“If you recall, my posters and billboards were defaced by some people and they put their own messages like ‘stay away’ etcetera. Because I know myself, I’m not even moved when people threaten me. It no longer scares me, I just continue doing what I do best, which is compose music and perform for the people.”

In the face of all the drama, Jah Prayzah says he will “remain neutral and quiet”, and no matter how deep one digs, “my music has no politics”.

Preps for the launch of the new album are mostly being handled by promoters 2 Kings Entertainment and manager Keen Mushapaidze, and Jah Prayzah feels all is well on that front.

“I concentrate on the art, which is what I would rather talk about,” says the singer, apparently tired of all the political talk and eager to change the subject.

“People will always see what they want to see. They see me rubbing shoulders with millionaires and they think that I’m also a millionaire, no. I just connect with these artistes musically and then we hang out. The pocket is never really an issue.

“People thought that I had a car before I could even afford to buy myself a second-hand vehicle. I am just blessed I think, because in dealing with all these big people, I have never paid a cent to do a collaboration.”

Jah Prayzah is forging a reputation as a master of collaborations across Africa.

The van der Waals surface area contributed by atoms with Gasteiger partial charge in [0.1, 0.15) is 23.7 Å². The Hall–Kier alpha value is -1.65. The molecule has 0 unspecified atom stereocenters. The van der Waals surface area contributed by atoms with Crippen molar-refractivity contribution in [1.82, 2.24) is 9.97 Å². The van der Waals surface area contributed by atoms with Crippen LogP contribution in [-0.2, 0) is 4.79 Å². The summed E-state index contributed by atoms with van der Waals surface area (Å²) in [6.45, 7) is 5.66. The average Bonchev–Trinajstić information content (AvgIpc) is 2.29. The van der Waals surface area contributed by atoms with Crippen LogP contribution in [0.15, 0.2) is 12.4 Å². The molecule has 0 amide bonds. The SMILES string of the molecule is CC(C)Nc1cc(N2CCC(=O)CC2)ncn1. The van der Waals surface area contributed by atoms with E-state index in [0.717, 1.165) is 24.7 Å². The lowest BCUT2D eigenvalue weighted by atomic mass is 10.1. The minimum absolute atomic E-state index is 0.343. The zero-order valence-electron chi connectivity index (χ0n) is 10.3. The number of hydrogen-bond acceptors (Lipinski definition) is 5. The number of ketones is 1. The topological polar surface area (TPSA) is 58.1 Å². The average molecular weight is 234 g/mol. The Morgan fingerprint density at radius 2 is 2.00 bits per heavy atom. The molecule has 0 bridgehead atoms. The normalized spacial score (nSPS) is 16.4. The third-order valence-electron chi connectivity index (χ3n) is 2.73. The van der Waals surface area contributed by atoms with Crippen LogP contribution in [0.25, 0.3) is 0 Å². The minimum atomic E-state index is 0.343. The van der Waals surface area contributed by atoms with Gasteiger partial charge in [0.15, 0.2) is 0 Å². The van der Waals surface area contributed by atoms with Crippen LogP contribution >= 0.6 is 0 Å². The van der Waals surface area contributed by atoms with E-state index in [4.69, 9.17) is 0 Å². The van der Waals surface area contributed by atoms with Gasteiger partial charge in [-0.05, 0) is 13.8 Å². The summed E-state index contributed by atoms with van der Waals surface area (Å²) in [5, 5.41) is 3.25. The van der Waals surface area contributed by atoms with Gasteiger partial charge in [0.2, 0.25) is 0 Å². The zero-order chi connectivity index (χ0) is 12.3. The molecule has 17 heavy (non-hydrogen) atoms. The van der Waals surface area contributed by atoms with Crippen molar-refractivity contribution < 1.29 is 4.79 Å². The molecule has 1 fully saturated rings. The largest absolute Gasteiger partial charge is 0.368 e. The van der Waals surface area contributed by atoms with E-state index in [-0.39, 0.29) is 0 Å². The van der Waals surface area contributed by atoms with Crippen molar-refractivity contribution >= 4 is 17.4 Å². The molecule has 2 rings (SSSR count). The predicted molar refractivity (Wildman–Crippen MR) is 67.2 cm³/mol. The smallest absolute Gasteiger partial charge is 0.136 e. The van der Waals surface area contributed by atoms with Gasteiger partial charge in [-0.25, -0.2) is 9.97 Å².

“It is a cultural exchange and that is how we treat it. Right now Mafikizolo is featuring me on their album and Diamond Platnumz is doing the same. Music needs chemistry. When that chemistry is there, the works just come out.”

“Kutonga Kwaro” features Tanzanian superstar Diamond Platnumz and Nigerian Afro-pop singer Yemi Alade; and Jah Prayzah has numerous singles lined up, including with US star Jason Derulo, Nigerian reggae-dancehall singer Pato Ranking, Uganda’s Eddy Kenzo and Tanzania’s Harmonize.

On Friday, Jah Prayzah also intends to drop two videos.

“The song we did with Yemi has a video as well as ‘Chengetedza’, a track I think will be an instant hit upon release.”

He describes the 14-track “Kutonga Kwaro” as a 50-50 project in terms of balancing his traditional beat and fusing foreign influences.

Some of the tracks on the album are “Poporopipo” (featuring Diamond Platnumz), “Pikoko”, “Hello Mama”, Ndin’ndamubata” and the already popular “Chengetedza”. The album was worked by Jah Prayzah’s in-house producer DJ Tamuka, and Wasafi Records producer Devi Laiza.

“I have faith in my producer now. He mixed and mastered everything. Ninety percent of the album was produced by (DJ) Tamuka and the remainder by (Devi) Laiza of Wasafi Records from Tanzania.

“We want to continue going forward. This album carries 14 tracks. My previous album was 70-30 in terms of balancing the traditional Jah Jah music and the foreign influences, but this time around it is 50-50.

“I have not departed too much from my traditional sound – my melodies are still the same. We are not changing our music per se; we are just modernising it, making it more international.”

Friday’s launch – which costs US$20 for an ordinary ticket, US$30 for VIP, US$50 for VVIP and US$100 for golden circle tickets – features not only Davido, but also artistes from Jah Prayzah’s Military Touch Movement and surprise guests. - The Sunday Mail